New Partial Knee Offers More Options for Patients
In 13 years of practice, Stuart Smith, MD, has performed about 5,000 joint replacements of the hip, shoulder and knee.
A partner at Tennessee Orthopaedic Alliance, the board certified orthopedic surgeon cares for patients at Baptist Hospital, Saint Thomas Hospital and Centennial Medical Center where full replacements are often warranted. However, Smith has always had an interest in taking a minimalist approach to optimizing outcomes.
The desire to retain as much of the natural structure as possible led him to mentally design a better mousetrap … or in this case, a partial knee replacement. Several years ago, a corporate representative of Memphis-based Smith & Nephew heard Smith lecture on his ideas regarding potential design improvements. When it came time for the company to work on their new partial knee implant, Smith and four others were invited to be part of the design team. The result is the Journey™ UNI, a unicompartmental knee system, which has been commercially available for a little more than six months.
Smith has already performed a little more than two dozen partial knee procedures … all at Baptist Hospital … using the new UNI design.
"Partial knee replacements, in general, have significant advantages over complete knee replacements in that you are doing as little surgery as possible and still fixing the problem," he said. Smith noted there are three major components of the knee. He estimated roughly 20 percent of the patients he sees are candidates for a unicompartmental replacement because only one knee component is involved.
In addition to a quicker recovery time, Smith noted the partial knee requires a smaller incision with less tissue to heal and a lower probability of infection. He continued, "The longer term advantage is you maintain all the ligaments and muscles in the knee, none of which you have to cut to insert this device, and they feel more natural than a total knee replacement."
Smith said studies comparing full and partial replacements have found patients overwhelmingly prefer the "less is more" approach. "They move better. They have a higher degree of flexion, and they allow for a more active lifestyle than a total knee replacement," Smith noted of partial knee systems.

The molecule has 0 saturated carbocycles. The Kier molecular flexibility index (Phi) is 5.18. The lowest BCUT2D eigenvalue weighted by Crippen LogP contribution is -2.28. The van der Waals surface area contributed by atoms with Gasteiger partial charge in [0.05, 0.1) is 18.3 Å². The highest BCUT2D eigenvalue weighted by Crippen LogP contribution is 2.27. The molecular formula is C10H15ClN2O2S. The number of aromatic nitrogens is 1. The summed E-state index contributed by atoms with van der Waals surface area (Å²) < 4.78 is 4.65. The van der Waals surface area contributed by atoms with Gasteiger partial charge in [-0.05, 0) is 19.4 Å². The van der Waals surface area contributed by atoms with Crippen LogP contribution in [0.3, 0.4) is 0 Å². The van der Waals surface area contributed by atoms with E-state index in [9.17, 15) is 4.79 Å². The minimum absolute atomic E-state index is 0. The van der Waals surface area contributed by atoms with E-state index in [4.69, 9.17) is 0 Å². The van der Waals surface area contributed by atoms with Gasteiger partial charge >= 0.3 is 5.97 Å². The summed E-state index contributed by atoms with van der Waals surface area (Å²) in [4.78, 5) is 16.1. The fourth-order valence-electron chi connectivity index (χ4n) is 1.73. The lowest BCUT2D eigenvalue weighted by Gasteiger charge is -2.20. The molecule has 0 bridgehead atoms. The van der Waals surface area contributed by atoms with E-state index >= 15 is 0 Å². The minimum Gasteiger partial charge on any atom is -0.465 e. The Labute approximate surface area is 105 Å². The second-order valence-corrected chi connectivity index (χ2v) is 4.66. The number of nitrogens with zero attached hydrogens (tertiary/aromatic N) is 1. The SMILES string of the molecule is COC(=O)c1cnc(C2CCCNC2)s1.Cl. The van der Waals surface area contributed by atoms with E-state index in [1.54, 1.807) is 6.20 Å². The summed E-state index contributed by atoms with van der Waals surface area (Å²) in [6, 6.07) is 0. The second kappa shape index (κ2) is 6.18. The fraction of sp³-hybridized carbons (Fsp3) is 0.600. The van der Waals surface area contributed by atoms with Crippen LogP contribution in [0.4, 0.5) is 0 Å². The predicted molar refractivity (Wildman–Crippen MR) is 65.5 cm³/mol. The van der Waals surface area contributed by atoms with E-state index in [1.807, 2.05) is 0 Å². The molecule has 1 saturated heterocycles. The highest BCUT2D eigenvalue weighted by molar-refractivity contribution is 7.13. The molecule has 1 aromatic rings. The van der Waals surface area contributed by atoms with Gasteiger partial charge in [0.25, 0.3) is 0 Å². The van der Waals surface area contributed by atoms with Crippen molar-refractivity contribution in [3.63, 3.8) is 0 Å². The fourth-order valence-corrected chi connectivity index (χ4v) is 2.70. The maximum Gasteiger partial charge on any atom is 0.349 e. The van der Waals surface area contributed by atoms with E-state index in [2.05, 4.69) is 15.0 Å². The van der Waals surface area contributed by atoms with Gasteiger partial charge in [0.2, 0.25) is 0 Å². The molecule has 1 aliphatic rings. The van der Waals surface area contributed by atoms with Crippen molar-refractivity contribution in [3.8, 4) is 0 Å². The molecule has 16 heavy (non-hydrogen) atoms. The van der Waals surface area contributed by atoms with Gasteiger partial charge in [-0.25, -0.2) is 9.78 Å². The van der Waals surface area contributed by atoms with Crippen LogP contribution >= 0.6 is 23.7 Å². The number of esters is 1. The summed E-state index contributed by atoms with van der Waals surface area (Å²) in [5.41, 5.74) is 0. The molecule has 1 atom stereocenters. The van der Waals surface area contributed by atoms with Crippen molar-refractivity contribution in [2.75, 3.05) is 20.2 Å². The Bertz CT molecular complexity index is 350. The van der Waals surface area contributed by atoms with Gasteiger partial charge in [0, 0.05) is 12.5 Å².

Despite the benefits, he said the choice to do a full or partial implant really still amounts to a surgeon's preference and comfort level. He added that surgeons who didn't cut their teeth on partial implants during training are sometimes hesitant to use them.
"People say, 'Why not just go ahead and do a full knee?' Well, one way of correcting your knee pain would be amputation … but, of course, that would greatly limit function. That's kind of absurd, but it does illustrate the various degrees of doing things," he said of his answer for choosing a partial over a full whenever possible.
Smith added there is a nationwide trend to use the least invasive method possible to correct a problem. As surgeon awareness has increased, growth in the use of partial knee replacements has outpaced that of full knee replacements in cases where a UNI is warranted.
Although unicompartmental replacements have been available for years, Smith said the Journey UNI incorporates two aspects that differentiate it from other products –– a unique material option and simplified surgical technique.
For candidates who require resurfacing of the knee, pain is typically a result of nerve endings being exposed where cartilage has rubbed off. In general, the solution has been to affix an inert metallic cap so nothing moves against the bone.
With the Journey UNI, Smith explained, "The femoral cap is made out of ceramic materials (OXINIUM –– Oxidized Zirconium). It's actually titanium that has been treated in a certain way so that the surface becomes ceramic. It's got the positive benefit of not having the brittleness of ceramic; but because it is ceramic on the surface, it's incredibly smooth."
He added from an engineering standpoint, the implant is very forgiving in that it allows for slight variations in the alignment without significant deterioration in the wear. Additionally, the new implant allows for higher degrees of flexion, which is particularly germane to the typical partial knee population, which tends to skew younger and be more active.
From a surgical standpoint, Smith said, "I think one reason not every orthopedic surgeon performs these (unicompartmental implants) is the instrumentation and exposure demands can be somewhat intimidating." However, he continued, this new option has the benefit of instrumentation that is extremely simple, straightforward, and reproducible.
And Sometimes More is More
Another benefit of this latest option is that it is the finale in a four-part implant system. Smith & Nephew's Journey™ line now includes: Journey UNI, Journey PFJ (a patellofemoral joint system), Journey Deuce (a bi-compartmental system that preserves the anterior cruciate ligament), and the full Journey BCS (bi-cruciate stabilized knee system). Although each of these types of knee replacements has existed for years through different companies, they haven't been available under one umbrella in a modular format.
"The Journey knee system is the very first system to have all four types of knee replacements," Smith said. "It gives the surgeon all four of those potential types of operations at their hands at the time of surgery, which is really quite powerful."